1,8-Cineole (cineole), a terpenoid oxide present in many plant essential oils displays an inhibitory effect on some types of experimental inflammation in rats, i.e. paw oedema induced by carrageenan and cotton pellet-induced granuloma. Cineole also inhibits in mice, the acetic acid-induced increase in peritoneal capillary permeability and the chemical nociception induced by intraplantar formalin and intraperitoneal acetic acid. Activity was present in these tests, at an oral dose range of 100-400 mg/kg. In the formalin test, the antinociceptive effect of cineole was not reversed by pretreatment of mice with naloxone (1 mg/kg, s.c.), a mu-opioid receptor antagonist, suggesting the involvement of a non-opioid mechanism. Cineole demonstrated a significant inhibitory effect on locomotion and also potentiated the pentobarbital sleeping time in mice, indicating a plausible depressant effect on the central nervous system. The present results, when taken together with the recent reports that describe the inhibitory effects of cineole on the formation of prostaglandins and cytokines by stimulated monocytes in vitro, may provide additional evidence for its potential beneficial use in therapy as an antiinflammatory and analgesic agent.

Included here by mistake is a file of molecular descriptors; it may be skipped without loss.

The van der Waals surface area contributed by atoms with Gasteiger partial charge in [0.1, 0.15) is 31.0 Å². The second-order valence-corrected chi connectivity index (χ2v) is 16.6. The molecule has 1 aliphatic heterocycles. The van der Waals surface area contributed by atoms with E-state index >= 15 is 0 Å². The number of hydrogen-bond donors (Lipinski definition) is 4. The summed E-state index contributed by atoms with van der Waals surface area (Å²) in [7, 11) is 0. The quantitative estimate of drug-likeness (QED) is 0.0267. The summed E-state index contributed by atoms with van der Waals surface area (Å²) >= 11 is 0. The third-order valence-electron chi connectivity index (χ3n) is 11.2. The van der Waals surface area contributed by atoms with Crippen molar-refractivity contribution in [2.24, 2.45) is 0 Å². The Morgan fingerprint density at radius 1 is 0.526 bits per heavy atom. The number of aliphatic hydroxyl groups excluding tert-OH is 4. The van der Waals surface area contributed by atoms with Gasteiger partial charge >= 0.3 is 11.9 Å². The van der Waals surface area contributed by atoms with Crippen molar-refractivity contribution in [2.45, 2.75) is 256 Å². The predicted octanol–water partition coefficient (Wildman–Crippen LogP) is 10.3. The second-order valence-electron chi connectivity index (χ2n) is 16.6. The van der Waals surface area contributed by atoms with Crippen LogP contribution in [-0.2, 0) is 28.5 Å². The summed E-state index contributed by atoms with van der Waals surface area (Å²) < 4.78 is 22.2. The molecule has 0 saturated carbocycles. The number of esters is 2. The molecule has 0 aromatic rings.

Copyright 2000 John Wiley & Sons, Ltd.